An Orrery for an Arts Award

Silver Arts Award at the Museum of the History of Science

In this guest post Miranda Millward, Oxford University Museums Arts Coordinator, talks about a recent Silver Arts Award.


In 2014 Hovnan Eayrs approached the Museum of the History of Science to ask if he could work towards his Silver Arts Award. Hovnan planned to create a short informative film about a museum object which visitors could access during their museum visit by scanning a QR code with their smartphone. This idea was inspired by work experience Hovnan had undertaken at Imperial College as a Learning Technologist working on short films to help students understand scientific information. Hovnan also took inspiration from a visit to the Royal Institution where interpretation films are activated by scanning QR codes. Silver Arts Award requires young people to set themselves an Arts Challenge to develop their artistic and creative skills – Hovnan chose film making as his challenge.

A table orrery held in the Museum surrounded by its component parts.

The table orrery featured in Hovnan’s video with all its attachments (inv. 45104).

Hovnan spent time in the Museum looking at a number of objects and in the end chose to make his film about an orrery on permanent display. An orrery is a mechanical model of the solar system that demonstrates and predicts the relative positions and motions of the planets and moons – orreries were often used in domestic settings as a way to show contemporary science. Hovnan was interested in this object not only because of its history and visual qualities but also because it gave him the chance to film a moving object. Opposite the orrery’s display case is a print of a famous painting by Joseph Wright of Derby showing an orrery in a domestic setting with a family gathered around it. Hovnan wanted to highlight the juxtaposition of artefact and print.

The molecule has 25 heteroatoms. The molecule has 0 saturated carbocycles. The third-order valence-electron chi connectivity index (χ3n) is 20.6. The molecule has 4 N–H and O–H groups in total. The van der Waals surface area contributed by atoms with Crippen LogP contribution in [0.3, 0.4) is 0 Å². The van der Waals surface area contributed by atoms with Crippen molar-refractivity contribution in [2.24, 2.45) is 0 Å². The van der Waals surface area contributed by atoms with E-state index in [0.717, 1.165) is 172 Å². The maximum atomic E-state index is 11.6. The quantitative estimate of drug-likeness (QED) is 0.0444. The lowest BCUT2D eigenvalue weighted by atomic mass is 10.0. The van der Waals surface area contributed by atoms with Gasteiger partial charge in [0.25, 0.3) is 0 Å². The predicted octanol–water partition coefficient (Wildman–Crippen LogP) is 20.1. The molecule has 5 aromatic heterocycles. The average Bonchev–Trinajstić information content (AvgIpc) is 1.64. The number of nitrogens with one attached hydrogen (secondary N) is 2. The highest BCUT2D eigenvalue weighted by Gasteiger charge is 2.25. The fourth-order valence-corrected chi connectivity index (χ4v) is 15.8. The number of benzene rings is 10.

In order to make his film Hovnan spent time planning and creating storyboards. He negotiated with museum staff to establish how and when he could access the object, which could only be handled by trained museum staff. Hovnan used the museum’s photographic studio where he was able to adjust lighting in order to minimise reflections. Hovnan was keen to link the Joseph Wright of Derby painting with a contemporary family looking at the orrery and this section closes the film. In addition, he created a script and recorded Chris Parkin, Education Lead at the Museum, narrating the voice over. The editing was time-consuming but the resulting film received some great feedback:

One of the highlights was to see the orrery in action… this is something that really enhances our understanding of this exhibit.

The film created a good atmosphere with the pace of the shots, the fades of the ‘celestial’ music up and down between the narration, and the combination of video and stills material. The script packs in plenty of information but is easy to follow and links tightly with the imagery.

As part of his Silver Arts Award Hovnan also had to undertake an Arts Leadership challenge. He chose to focus on working with a group of young people teaching them how to create a storyboard and plan their own short film. Hovnan had to plan and deliver this session, collect feedback and also evaluate how the session had gone and how he could have improved it.

By summer 2015 Hovnan’s portfolio was ready for moderation and we were all delighted when he passed and received some lovely feedback from the Arts Award moderator.

Hovan with his Arts Award Certificate

Hovnan with his Arts Award Certificate

‘It was a fantastic opportunity for me to learn and develop new skills from knowledgeable and experienced people and understand the challenges of making a film. I’m proud to have created something that is interesting and informative.’

‘The Arts Award is perfectly suited to support motivated young individuals like Hovnan to develop their arts skills outside formal education. As well as producing an excellent film, Hovnan gained experience of working with members of staff in a busy institution. It was a great pleasure to work with him.’
– Chris Parkin, Education Officer

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